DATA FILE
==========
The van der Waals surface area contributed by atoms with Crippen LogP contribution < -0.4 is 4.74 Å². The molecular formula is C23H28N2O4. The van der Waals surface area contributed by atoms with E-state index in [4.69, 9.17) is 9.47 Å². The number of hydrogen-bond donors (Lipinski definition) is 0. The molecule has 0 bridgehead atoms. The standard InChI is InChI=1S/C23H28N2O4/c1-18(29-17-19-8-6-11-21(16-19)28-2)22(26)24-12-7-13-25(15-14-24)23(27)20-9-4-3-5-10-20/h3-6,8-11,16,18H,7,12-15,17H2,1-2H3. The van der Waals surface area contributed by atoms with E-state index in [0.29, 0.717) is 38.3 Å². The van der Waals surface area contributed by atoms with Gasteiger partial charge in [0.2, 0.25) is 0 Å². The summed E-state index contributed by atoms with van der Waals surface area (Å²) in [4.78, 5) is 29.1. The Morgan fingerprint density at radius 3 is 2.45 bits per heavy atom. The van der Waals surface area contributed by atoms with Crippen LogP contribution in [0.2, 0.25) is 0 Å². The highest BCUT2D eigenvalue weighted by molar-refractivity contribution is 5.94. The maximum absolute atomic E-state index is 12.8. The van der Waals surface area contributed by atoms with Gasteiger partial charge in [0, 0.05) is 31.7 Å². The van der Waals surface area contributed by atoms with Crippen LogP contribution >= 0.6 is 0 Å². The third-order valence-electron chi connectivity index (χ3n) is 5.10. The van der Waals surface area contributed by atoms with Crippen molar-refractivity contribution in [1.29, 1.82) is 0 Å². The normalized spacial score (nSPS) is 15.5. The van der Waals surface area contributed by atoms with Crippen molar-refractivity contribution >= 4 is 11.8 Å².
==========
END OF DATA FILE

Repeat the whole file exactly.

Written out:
The van der Waals surface area contributed by atoms with Crippen LogP contribution < -0.4 is 4.74 Å². The molecular formula is C23H28N2O4. The van der Waals surface area contributed by atoms with E-state index in [4.69, 9.17) is 9.47 Å². The number of hydrogen-bond donors (Lipinski definition) is 0. The molecule has 0 bridgehead atoms. The standard InChI is InChI=1S/C23H28N2O4/c1-18(29-17-19-8-6-11-21(16-19)28-2)22(26)24-12-7-13-25(15-14-24)23(27)20-9-4-3-5-10-20/h3-6,8-11,16,18H,7,12-15,17H2,1-2H3. The van der Waals surface area contributed by atoms with E-state index in [0.29, 0.717) is 38.3 Å². The van der Waals surface area contributed by atoms with Gasteiger partial charge in [0.2, 0.25) is 0 Å². The summed E-state index contributed by atoms with van der Waals surface area (Å²) in [4.78, 5) is 29.1. The Morgan fingerprint density at radius 3 is 2.45 bits per heavy atom. The van der Waals surface area contributed by atoms with Crippen LogP contribution in [0.2, 0.25) is 0 Å². The highest BCUT2D eigenvalue weighted by molar-refractivity contribution is 5.94. The maximum absolute atomic E-state index is 12.8. The van der Waals surface area contributed by atoms with Gasteiger partial charge in [0, 0.05) is 31.7 Å². The van der Waals surface area contributed by atoms with Crippen LogP contribution >= 0.6 is 0 Å². The third-order valence-electron chi connectivity index (χ3n) is 5.10. The van der Waals surface area contributed by atoms with Crippen molar-refractivity contribution in [1.29, 1.82) is 0 Å². The normalized spacial score (nSPS) is 15.5. The van der Waals surface area contributed by atoms with Crippen molar-refractivity contribution >= 4 is 11.8 Å².